Yesterday my daughter asked me why the song talked about the “Twelve Days of Christmas.” Like most people, she thought Christmas was just one day.
But according to the church calendar, there really are twelve days of Christmas, spanning the few days from Christmas Day to Epiphany Day (January 6).
In the lectionary for today, the Gospel reading is Luke 2:22-40, where Joseph and Mary take the infant Jesus to the temple to be consecrated. Two strangers, Simeon and Anna, both prophesy about the boy, to the wonderment of his parents.
Simeon’s song is one of rejoicing that he had seen the Messiah, that God was coming to save his people.
But then he turns to Mary and speaks some darker words.
“This child is destined to cause the falling and rising of many in Israel, and to be a sign that will be spoken against, so that the thoughts of many hearts will be revealed. And a sword will pierce your own soul, too.”
It would appear that although God’s salvation had appeared, that the victory had not yet been won. Though Simeon can confidently prophesy light for the Gentiles and glory for Israel, he also seems to know that these fulfillments won’t come easy.
There will be falling and rising. There will be speaking against. Hidden thoughts will be revealed. Swords will pierce souls.
This is the dark side of Christmas. God is bringing the fulfillment of all his promises, but that means confronting the powers that currently control and oppress the world God loves. And that means the path to the throne goes the way of the cross. Already there are hints that the way up is the way down.
The Thoughts of Many Hearts Will Be Revealed
Simeon’s prophecy that Jesus will reveal “the thoughts of many hearts,” is of course just what prophets do. They reveal the things that are carefully hidden most of the time. Through their very existence they cause hidden motivations to be revealed.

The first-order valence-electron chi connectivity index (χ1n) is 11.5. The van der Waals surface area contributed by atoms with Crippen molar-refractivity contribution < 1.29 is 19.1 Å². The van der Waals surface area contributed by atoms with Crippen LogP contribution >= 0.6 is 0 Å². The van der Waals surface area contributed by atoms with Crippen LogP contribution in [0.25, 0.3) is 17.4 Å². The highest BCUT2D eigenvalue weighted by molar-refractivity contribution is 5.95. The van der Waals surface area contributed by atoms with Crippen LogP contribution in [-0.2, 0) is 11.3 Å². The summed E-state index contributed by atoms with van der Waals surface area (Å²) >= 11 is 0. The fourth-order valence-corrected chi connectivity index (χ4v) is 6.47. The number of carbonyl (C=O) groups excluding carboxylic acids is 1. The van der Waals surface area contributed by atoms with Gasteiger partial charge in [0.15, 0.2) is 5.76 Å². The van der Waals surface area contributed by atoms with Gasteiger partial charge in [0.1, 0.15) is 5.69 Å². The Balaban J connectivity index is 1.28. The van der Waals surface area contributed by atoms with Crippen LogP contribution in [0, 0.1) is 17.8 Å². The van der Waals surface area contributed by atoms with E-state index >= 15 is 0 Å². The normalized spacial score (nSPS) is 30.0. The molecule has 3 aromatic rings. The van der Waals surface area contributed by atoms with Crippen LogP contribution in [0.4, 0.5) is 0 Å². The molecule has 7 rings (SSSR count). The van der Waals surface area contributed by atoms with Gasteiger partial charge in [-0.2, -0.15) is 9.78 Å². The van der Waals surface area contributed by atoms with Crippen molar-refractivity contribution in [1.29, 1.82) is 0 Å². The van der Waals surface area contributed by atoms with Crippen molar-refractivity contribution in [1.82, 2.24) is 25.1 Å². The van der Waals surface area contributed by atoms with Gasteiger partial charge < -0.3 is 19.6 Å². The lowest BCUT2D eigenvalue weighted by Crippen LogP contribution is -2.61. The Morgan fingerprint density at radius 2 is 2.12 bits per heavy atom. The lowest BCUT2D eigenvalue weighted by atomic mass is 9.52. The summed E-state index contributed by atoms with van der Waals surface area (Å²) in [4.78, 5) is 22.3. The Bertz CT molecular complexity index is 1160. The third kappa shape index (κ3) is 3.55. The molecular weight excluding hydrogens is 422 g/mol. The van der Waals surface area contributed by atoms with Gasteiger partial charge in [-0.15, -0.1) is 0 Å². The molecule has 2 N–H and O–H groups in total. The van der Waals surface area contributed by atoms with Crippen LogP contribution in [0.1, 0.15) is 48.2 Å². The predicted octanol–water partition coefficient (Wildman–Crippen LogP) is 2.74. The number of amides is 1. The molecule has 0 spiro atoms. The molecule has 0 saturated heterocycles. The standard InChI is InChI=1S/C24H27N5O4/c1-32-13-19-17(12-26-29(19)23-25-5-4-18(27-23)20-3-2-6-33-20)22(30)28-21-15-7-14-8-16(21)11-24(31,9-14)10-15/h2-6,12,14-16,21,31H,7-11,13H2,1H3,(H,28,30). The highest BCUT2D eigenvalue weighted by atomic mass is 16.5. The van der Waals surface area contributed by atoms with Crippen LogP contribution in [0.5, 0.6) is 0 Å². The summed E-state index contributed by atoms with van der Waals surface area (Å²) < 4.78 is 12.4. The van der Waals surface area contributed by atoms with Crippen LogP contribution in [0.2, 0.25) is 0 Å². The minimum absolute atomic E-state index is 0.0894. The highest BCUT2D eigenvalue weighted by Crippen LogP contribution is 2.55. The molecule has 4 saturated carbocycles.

The prophet becomes and embodies a word of truth that draws hidden realities to the surface for all to see. Philosopher Slavoj Žižek calls this “the irruption of the Real.” Often the prophet reveals power dynamics and the violent intent those in power have to keep and defend their power.
Jesus’ prophetic actions (healing on the Sabbath, for example) and corresponding words exposed the insecurity and desperation of the leaders of Israel, and brought about their shocking intent to murder him.
Truly prophetic actions will very often expose murderous intent. The very personal intent of the religious leaders to get rid of this specific man, and the more general intent of Empire to simply “deal with” disturbances of the “peace” (another word for “status quo”).
His whole life is leading toward a final showdown with the powers that be. In the end, the most advanced religious system of the day and the most sophisticated political system of the day conspired together to murder the only Perfect Man. It was the ultimate irruption of the Real.
So there is a dark side of Christmas, because the final victory hasn’t yet been won. In the midst of the angel songs and manger scenes and raptures of joy, we also remember that the only path to resurrection goes through the cross.
Let’s embrace it again today, trusting Jesus when he says, “whoever loses their life for my sake will find it.”
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